Robert Rodriguez and How to Build a Filmmaking Empire
You can’t say indie film without saying Robert Rodriguez. I’ve been a HUGE fan of how Robert Rodriguez makes his films for a long time. His legendary film “El Mariachi” was released when I was in high school and changed my life.
Since then he has gone on to make some amazing films like Desperado (one of my favorites) From Dusk Till Dawn, the Spy Kids franchise, Once Upon a Time in Mexico, Frank Miller’s Sin City.
He also wrote an amazing book documenting the making of El Mariachi and his rollercoaster ride in Hollywood called “Rebel without a Crew: Or How a 23-Year-Old Filmmaker With $7,000 Became a Hollywood Player,” a must read for any independent filmmaker. Whether you love Robert Rodriguez films or hate them, you have to respect how he makes them.
Hollywood in Austin
Robert Rodriguez has built himself a remarkable filmmaking paradise in Austin, TX. Don’t believe me watch the two videos in this post where he gives you a tour of Troublemaker Studios. He has since purchased an old airport and built sound stages, more post production, office space, and everything you would need to make a film.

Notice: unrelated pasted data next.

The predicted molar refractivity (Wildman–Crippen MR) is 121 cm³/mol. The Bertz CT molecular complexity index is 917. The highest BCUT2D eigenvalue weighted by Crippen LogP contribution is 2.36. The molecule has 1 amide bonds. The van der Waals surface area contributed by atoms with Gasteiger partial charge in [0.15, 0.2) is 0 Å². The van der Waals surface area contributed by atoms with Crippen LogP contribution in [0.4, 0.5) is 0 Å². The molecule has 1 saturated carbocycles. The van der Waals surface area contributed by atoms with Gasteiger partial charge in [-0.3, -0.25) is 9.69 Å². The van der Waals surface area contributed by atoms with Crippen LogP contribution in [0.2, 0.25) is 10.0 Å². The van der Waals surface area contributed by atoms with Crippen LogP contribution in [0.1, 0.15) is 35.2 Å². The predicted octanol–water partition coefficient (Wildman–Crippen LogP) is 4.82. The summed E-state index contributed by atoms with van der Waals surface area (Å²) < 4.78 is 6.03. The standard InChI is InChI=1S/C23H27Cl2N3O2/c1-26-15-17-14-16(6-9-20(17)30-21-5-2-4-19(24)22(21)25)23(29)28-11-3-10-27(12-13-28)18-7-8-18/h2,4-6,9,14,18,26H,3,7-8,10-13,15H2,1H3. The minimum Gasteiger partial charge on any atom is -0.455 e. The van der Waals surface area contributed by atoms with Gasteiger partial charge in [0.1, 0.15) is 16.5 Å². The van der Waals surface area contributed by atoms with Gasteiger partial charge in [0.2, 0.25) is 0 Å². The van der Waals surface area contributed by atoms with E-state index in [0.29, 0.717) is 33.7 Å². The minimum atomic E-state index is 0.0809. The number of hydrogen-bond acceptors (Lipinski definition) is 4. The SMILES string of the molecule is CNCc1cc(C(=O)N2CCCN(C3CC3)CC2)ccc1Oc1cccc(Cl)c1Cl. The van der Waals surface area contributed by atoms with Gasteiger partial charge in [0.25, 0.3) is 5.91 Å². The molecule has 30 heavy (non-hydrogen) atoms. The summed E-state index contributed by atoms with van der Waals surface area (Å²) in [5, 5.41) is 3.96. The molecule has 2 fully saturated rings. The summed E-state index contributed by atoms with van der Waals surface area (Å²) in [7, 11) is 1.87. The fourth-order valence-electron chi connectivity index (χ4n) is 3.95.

He has also done something that no other filmmakers has ever done before, he launched his own television network called “El Rey.”
In the over two hour interview that Tim Ferriss had with Robert Rodriguez he discusses not only his journey as a filmmaker but how he lives a creative life. This is why I wanted to share the interview with you.
Living a Creative Life
So many of us independent filmmakers forget why we got into the business and it’s to live a creative life. Make money yes, but do so by living a creative life. I found the interview fascinating and wanted to share it with the Indie Film Hustle Tribe. Take a listen at the top of the post.
Hope you enjoy it!
BONUS: Here’s a bonus podcast interview of Robert Rodriguez on the Nerdist. He describes his philosophy of indie filmmaking:
Here are some links to his films and books:
A Must Read Book for all Filmmakers:
Rebel without a Crew: Or How a 23-Year-Old Filmmaker With $7,000 Became a Hollywood Player
If you like this post watch: How to Make Robert Rodriguez’s Guacamole Gun
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